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Nearly four,000 Liberians are the most recent in an extended line of immigrant teams to lose humanitarian protections below the present administration after President Donald Trump introduced March 27 that he would end Deferred Enforced Departure standing for the West African nation.

“We have lost the shock and awe of such heartless decisions, but to come during Holy Week of all weeks displays a heartbreaking callousness,” mentioned Lawrence Couch, director of the National Advocacy Center of the Sisters of the Good Shepherd, in a March 29 press launch. “Jesus Christ walked his path of Passion and then was crucified for all, especially those on their own journeys and far away from home.”

Couch’s group was certainly one of 119 faith-based organizations and 509 religion leaders to signal a letter to Trump March 22 asking him to prolong the standing for at the very least 18 months previous March 31, 2018.

The signers, which additionally included the Catholic Legal Immigration Network (CLINIC), Faith in Public Life, a number of orders of Catholic sisters, the Franciscan Action Network and the Jesuit Social Research Institute, requested Trump to have “compassion” and warned failure to prolong the standing might separate households and ship Liberians again to a rustic that’s unable to safely obtain them.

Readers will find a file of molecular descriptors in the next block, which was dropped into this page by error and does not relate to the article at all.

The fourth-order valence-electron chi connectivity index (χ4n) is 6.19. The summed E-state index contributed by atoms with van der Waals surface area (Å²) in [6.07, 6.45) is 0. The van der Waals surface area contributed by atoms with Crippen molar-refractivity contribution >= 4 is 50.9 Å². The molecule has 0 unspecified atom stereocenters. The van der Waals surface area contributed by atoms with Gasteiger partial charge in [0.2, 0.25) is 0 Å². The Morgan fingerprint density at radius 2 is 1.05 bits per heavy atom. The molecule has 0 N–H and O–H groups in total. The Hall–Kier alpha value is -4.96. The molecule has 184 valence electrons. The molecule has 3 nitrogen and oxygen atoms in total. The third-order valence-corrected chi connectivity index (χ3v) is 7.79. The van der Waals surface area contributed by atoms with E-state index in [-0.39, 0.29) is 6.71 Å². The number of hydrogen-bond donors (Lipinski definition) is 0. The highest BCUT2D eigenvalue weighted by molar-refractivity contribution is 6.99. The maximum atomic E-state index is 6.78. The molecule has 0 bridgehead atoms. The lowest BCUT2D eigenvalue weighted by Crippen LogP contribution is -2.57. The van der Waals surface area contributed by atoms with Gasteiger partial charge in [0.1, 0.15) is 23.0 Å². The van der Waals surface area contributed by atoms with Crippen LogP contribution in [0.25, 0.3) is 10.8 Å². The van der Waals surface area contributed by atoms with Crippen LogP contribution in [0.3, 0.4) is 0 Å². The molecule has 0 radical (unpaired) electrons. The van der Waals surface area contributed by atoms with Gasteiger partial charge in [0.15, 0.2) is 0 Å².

Christy Williams

Christy Williams (Courtesy of Catholic Legal Immigration Network)

Christy Williams, an legal professional on CLINIC’s advocacy workers and herself a Liberian immigrant, instructed National Catholic Reporter that simply because the nation was slowly rebuilding its infrastructure and financial system after many years of civil unrest, the 2014 Ebola epidemic “set the country back tremendously” by diverting sources and driving international corporations away.

“Liberia relies heavily upon foreign aid and remittances from its diaspora,” Williams mentioned. “Sending an additional 4,000 people back to Liberia at this time, the country just cannot handle it.”

In distinction to these claims, a memorandum from Trump directing the Secretary of Homeland Security to terminate this system March 31, 2019, mentioned that situations in Liberia have improved with the end of armed battle and the restoration of stability and democratic governance.

The memorandum additionally claimed Liberia was ready for “the return of its nationals” as a result of it had “concluded reconstruction from prior conflicts,” and “has made tremendous progress in its ability to diagnose and contain future outbreaks” of Ebola.

But some advocates rejected this rationalization, as a substitute attributing the choice to racism and xenophobia.

“The president’s crude comments about African nations are fresh in our memories,” mentioned CLINIC government director Jeanne Atkinson in press launch March 27. “This is another racially motivated step to dismantle our humanitarian immigration program.”

Trump made these “crude comments” in early January when a bipartisan group of lawmakers approached him with an immigration compromise that might have devoted visas to Temporary Protected Status recipients and underrepresented African international locations.

Since Trump took workplace, his administration has scheduled the end of the Temporary Protected Status (TPS) program for Sudan, Nicaragua, Haiti and El Salvador, eradicating safety from practically 250,000 individuals, whereas extending it for the lower than 6,000 standing recipients who come from Syria and South Sudan. Decisions for Nepal, Honduras, Yemen and Somalia are anticipated earlier than the end of summer time.